What is product development?

Product development is the complete process of delivering a new product or improving an existing one for customers. The customers can be external or internal within a company. And it can support many different types of products from software to hardware, to consumer goods and services.

Product development methodologies are used to build many new offerings. In this article, we are going to focus on its impact on software development for paying customers. It encompasses all stages required to bring a new experience to end users — from ideation and analysis to design, engineering, and testing.

A clear product development plan gives companies a way to explore new product ideas and learn what customers want in the early stages of conceptualization. The objective is to ensure that the new or enhanced product satisfies a real customer need and helps the company reach business goals.

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How do teams approach product development?

The first stage in any product development process is to identify and analyze the business opportunity — this can be how you serve external customers or build internal products for the organization. Before a concept moves to implementation, you must determine if and how it supports overall business objectives. A feasibility study, for example, can help teams determine whether a concept has the potential to be successful before a full go-to-market investment is made.

Once you have a clear vision for what you want to achieve, the next step in your product development process is to define what will be built. Researching customer needs, prioritizing features, and testing concepts help you narrow in on the key capabilities that will be delivered in a new product or release.

Many product teams create lightweight wireframes, mockups, and prototypes to show what they envision and to capture early feedback. This also ensures that engineering understands exactly what to build and how the functionality should be implemented.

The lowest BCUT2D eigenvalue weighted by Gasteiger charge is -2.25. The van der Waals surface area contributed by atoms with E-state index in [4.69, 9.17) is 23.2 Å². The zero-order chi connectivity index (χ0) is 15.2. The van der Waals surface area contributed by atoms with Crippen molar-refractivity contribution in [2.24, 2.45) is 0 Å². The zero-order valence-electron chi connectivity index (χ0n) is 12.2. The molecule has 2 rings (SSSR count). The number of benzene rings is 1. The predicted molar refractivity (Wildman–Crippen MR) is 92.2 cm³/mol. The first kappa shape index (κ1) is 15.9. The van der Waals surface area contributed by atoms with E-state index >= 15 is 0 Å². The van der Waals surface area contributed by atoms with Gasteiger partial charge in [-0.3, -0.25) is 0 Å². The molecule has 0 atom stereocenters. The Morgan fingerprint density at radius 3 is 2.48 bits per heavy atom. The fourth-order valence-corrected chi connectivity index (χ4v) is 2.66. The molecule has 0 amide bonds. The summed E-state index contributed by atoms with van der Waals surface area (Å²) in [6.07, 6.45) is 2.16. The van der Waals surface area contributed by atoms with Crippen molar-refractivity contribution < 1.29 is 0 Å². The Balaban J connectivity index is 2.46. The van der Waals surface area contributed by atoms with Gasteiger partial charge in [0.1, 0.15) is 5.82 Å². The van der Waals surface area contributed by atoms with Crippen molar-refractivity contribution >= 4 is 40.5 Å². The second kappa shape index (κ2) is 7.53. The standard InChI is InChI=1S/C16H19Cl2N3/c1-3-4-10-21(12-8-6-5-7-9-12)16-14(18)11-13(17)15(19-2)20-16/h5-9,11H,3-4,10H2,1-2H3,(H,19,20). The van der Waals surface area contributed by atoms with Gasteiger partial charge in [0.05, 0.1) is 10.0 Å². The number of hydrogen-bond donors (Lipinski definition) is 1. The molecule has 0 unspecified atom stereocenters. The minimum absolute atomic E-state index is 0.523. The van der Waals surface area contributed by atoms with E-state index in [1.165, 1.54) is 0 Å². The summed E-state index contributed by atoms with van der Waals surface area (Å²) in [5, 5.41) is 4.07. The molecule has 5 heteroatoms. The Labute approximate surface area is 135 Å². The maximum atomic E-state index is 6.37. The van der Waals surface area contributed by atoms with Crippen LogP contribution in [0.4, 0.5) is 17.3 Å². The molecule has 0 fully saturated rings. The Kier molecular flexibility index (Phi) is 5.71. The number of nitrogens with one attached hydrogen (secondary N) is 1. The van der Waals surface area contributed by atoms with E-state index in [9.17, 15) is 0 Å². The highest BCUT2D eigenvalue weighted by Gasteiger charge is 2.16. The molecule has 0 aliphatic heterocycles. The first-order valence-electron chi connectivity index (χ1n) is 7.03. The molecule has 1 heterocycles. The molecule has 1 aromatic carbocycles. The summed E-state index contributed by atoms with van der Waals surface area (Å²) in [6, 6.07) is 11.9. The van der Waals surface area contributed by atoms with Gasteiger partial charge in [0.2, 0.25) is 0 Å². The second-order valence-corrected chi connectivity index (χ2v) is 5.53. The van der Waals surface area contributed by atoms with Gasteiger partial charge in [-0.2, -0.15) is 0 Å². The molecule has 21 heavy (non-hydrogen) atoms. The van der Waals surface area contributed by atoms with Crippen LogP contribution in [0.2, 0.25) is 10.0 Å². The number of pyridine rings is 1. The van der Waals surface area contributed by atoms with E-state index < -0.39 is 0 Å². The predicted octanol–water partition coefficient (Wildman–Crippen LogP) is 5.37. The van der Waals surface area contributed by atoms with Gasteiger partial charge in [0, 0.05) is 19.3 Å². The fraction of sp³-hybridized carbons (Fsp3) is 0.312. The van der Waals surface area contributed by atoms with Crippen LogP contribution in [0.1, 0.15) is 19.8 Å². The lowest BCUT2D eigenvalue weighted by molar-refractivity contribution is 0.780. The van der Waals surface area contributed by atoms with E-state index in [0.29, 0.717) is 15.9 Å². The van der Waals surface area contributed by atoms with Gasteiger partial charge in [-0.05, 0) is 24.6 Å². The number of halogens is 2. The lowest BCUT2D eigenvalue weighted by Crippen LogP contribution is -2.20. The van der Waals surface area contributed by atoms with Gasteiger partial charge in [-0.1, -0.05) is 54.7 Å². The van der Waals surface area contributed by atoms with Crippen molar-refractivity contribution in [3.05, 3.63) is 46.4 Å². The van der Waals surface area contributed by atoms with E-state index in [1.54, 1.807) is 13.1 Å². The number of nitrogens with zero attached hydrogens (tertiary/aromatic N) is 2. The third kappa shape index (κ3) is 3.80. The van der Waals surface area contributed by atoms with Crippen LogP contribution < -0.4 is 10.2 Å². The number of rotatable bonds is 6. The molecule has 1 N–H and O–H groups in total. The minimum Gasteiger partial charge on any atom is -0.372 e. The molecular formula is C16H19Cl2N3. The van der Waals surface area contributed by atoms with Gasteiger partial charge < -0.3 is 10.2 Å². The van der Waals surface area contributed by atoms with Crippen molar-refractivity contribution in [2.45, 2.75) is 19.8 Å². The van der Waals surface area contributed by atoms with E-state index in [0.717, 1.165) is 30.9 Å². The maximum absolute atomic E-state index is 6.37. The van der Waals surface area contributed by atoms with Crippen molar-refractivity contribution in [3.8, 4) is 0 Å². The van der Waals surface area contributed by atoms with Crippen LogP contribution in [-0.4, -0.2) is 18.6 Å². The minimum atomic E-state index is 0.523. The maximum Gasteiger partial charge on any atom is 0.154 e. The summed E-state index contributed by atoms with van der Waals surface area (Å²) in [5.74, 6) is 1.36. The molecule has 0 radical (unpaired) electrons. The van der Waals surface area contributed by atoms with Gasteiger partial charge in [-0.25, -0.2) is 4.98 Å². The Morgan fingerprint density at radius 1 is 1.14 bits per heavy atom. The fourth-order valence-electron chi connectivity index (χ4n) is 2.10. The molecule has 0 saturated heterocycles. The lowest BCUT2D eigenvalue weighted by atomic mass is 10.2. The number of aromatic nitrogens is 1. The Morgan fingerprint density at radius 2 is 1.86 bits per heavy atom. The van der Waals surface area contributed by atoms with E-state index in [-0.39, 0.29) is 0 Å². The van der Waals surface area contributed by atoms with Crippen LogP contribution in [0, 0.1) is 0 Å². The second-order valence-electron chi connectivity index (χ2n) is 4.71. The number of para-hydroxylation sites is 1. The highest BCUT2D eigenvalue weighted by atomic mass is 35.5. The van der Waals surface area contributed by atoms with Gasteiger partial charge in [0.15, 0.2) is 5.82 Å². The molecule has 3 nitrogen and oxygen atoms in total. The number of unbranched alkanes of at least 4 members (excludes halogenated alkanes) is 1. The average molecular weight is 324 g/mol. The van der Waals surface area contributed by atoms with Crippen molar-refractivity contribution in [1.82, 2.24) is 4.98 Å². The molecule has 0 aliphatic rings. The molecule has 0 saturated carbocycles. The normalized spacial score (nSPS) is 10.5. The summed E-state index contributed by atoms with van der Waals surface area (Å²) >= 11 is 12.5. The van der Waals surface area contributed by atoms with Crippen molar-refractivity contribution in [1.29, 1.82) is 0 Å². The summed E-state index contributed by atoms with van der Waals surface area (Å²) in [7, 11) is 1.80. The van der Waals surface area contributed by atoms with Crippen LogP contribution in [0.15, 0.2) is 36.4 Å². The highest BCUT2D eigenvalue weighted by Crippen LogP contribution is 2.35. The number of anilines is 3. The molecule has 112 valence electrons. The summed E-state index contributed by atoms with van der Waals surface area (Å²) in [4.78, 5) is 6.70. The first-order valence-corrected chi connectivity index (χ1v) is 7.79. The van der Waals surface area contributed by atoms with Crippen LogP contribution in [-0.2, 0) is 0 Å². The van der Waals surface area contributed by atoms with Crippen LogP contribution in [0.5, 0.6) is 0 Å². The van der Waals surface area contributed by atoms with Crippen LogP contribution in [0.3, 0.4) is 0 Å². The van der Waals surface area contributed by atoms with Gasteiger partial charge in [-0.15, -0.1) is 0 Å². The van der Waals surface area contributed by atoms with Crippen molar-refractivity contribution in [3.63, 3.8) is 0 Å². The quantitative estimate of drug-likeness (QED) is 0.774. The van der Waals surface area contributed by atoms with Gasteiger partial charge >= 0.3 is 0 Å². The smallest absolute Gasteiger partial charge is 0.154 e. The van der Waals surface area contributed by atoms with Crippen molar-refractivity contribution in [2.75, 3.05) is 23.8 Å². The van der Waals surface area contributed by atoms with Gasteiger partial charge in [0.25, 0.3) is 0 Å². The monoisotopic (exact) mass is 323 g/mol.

Your product development methodology will guide how you approach the implementation of your product development process. For example, if your organization follows a waterfall approach, you will ideate and define all release requirements upfront. If your organization is agile, your approach to product development will be more incremental.

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What are some common early-stage product development frameworks?

There are a number of frameworks that product teams follow to start the product development process. Most approaches advocate understanding customer needs, market research, prototyping, and testing ideas before fully investing in product development.

Determining the best approach for your organization largely depends on your product. For example, hardware products might follow steps differently in the product development process than software solutions. Medical and financial products may require more legal and compliance activities and therefore lengthen the product development process.

The specifics will vary based on what you are actually building, but below are some common early stage product development frameworks.